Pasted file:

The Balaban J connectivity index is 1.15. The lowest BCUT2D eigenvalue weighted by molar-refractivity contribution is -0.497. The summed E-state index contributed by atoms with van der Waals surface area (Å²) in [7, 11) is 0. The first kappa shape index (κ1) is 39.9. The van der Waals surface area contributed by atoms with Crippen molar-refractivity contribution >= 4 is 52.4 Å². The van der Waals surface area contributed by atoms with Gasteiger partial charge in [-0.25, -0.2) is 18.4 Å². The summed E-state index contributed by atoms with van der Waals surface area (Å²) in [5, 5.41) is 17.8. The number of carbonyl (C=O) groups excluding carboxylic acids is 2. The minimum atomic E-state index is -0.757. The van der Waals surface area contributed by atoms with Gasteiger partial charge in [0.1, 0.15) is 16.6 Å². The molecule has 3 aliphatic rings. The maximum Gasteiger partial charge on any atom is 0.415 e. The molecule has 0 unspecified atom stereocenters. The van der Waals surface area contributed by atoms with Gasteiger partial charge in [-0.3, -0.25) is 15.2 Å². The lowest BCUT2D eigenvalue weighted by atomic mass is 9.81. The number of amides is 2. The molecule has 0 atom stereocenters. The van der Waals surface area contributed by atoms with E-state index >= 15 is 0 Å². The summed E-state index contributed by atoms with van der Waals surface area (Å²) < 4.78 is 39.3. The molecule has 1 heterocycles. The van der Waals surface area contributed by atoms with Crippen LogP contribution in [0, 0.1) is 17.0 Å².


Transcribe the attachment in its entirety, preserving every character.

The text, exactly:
The Balaban J connectivity index is 1.15. The lowest BCUT2D eigenvalue weighted by molar-refractivity contribution is -0.497. The summed E-state index contributed by atoms with van der Waals surface area (Å²) in [7, 11) is 0. The first kappa shape index (κ1) is 39.9. The van der Waals surface area contributed by atoms with Crippen molar-refractivity contribution >= 4 is 52.4 Å². The van der Waals surface area contributed by atoms with Gasteiger partial charge in [-0.25, -0.2) is 18.4 Å². The summed E-state index contributed by atoms with van der Waals surface area (Å²) in [5, 5.41) is 17.8. The number of carbonyl (C=O) groups excluding carboxylic acids is 2. The minimum atomic E-state index is -0.757. The van der Waals surface area contributed by atoms with Gasteiger partial charge in [0.1, 0.15) is 16.6 Å². The molecule has 3 aliphatic rings. The maximum Gasteiger partial charge on any atom is 0.415 e. The molecule has 0 unspecified atom stereocenters. The van der Waals surface area contributed by atoms with Gasteiger partial charge in [-0.3, -0.25) is 15.2 Å². The lowest BCUT2D eigenvalue weighted by atomic mass is 9.81. The number of amides is 2. The molecule has 0 atom stereocenters. The van der Waals surface area contributed by atoms with E-state index >= 15 is 0 Å². The summed E-state index contributed by atoms with van der Waals surface area (Å²) < 4.78 is 39.3. The molecule has 1 heterocycles. The van der Waals surface area contributed by atoms with Crippen LogP contribution in [0, 0.1) is 17.0 Å².